The group turns south onto 44 and are caught off guard by a nice little headwind.  We jockey and joke around for a while and finally settle into a pace line.  Farrow suggests two minute pulls and it’s on.  We run a style that I am privy to, which consists of the person in front peeling off to the side when he feels that his time is up and tucking in the back.  I’m pretty tired at this point but I take my turns.  There is something invigorating for me about getting the chance to pull those who I look so fondly up to so I push past the aching knees and burning lungs.  I stand in the fire when it is my turn and I do it with a smile, yet I know what this is doing to me.  Every time I get to the front I push harder and longer than I should but I don’t care.  I forget my teachings about restraint and I live in the now….  It takes it’s toll.  My knees are falling apart and my recoveries are getting longer and longer.  We have many more miles to push into the unrelenting wind, but like a mirage in the desert I see it.  Hugo’s……….

Tuesday, March 20, 2012

To Kill a Sasquatch

 Part 1

 Silver Creek Cliff

As I depart, the early morning air is crisp and it sends an all too familiar shiver down my spine.  It’s before 5:00 am but I mount my trusty two wheel steed and make haste to the Irvin which is where I am to meet my comrades Eki, Kershaw, Farrow, and Hendricks.  The streets at this hour are deserted and we gather under a flickering street light like gangsters, but instead of wearing finely tailored suits and fedoras we don spandex and bike helmets.  Instead of Tommy guns and knives we have bikes and tire pumps.  The seriousness of this affair to these great atheletes is no less significant though, and after just a few short pleasantries we are off.  The air by the lake is damp but the thing I feel most is anticipation, for to slay the great 140 mile Sasquatch loop in a mere ten hours would be for me a substantial feat.  Add to that the company of elites that I was in and I could potentially be in a world of hurt later that day.  None the less we were now rolling and I quickly relaxed and settled into the bike.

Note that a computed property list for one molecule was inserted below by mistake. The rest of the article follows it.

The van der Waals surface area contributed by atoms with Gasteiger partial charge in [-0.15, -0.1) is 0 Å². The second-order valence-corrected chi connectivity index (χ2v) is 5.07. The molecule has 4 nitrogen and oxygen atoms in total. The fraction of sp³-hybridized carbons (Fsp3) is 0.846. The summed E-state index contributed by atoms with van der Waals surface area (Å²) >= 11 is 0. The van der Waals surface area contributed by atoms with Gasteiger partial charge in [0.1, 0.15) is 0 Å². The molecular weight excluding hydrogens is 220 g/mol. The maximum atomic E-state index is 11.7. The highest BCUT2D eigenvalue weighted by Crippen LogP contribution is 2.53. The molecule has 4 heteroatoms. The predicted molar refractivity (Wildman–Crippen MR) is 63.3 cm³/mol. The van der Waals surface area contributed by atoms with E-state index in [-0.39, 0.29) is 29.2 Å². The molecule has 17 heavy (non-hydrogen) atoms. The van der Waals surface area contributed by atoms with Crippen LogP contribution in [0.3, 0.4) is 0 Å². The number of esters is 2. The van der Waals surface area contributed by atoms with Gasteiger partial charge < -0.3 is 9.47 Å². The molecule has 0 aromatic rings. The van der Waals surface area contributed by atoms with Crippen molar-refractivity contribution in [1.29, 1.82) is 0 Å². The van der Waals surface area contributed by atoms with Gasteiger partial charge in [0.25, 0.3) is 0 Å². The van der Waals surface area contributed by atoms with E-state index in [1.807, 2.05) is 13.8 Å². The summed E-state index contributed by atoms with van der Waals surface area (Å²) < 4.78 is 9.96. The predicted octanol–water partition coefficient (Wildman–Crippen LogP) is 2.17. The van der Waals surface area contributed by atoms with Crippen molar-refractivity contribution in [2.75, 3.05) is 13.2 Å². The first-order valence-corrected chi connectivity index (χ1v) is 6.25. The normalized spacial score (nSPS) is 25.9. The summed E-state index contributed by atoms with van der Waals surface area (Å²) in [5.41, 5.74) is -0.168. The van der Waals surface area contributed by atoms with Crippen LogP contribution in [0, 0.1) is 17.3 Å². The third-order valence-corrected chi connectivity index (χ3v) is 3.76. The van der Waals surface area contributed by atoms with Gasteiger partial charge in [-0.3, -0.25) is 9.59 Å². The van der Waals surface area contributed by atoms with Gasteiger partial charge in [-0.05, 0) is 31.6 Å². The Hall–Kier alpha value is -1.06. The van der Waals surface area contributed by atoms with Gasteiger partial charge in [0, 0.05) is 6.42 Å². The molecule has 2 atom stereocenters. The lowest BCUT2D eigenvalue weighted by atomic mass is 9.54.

There is something magical about riding at night and I really started to enjoy myself.  The world around me melted away as we ticked off the miles until I started to realize something.  It was colder out than I had expected.  Normally it takes my body about 45 minutes to start pumping warmth to my extremities during exercise and it had been longer than that.  I made several attempts at warming the digits but they all proved to be futile.  It would be quite a few more hours until the day would warm so I made the decision to just press on unless things went completely numb or refused to respond.  As luck would have it the discomfort never subsided which meant that everything was still alive and I was able to continue without incident.

We pulled into Beaver bay and made a quick stop at the gas station to refill water and shed some clothes.  It was starting to warm up finally and it would no doubt get warmer yet as we made the ten mile climb away from the big ice box.  We bravely turned onto Hwy 4 and headed north which is when I realized that the past 50 or so miles was just a warm up and that the real battle with the Sasquatch was about to begin…..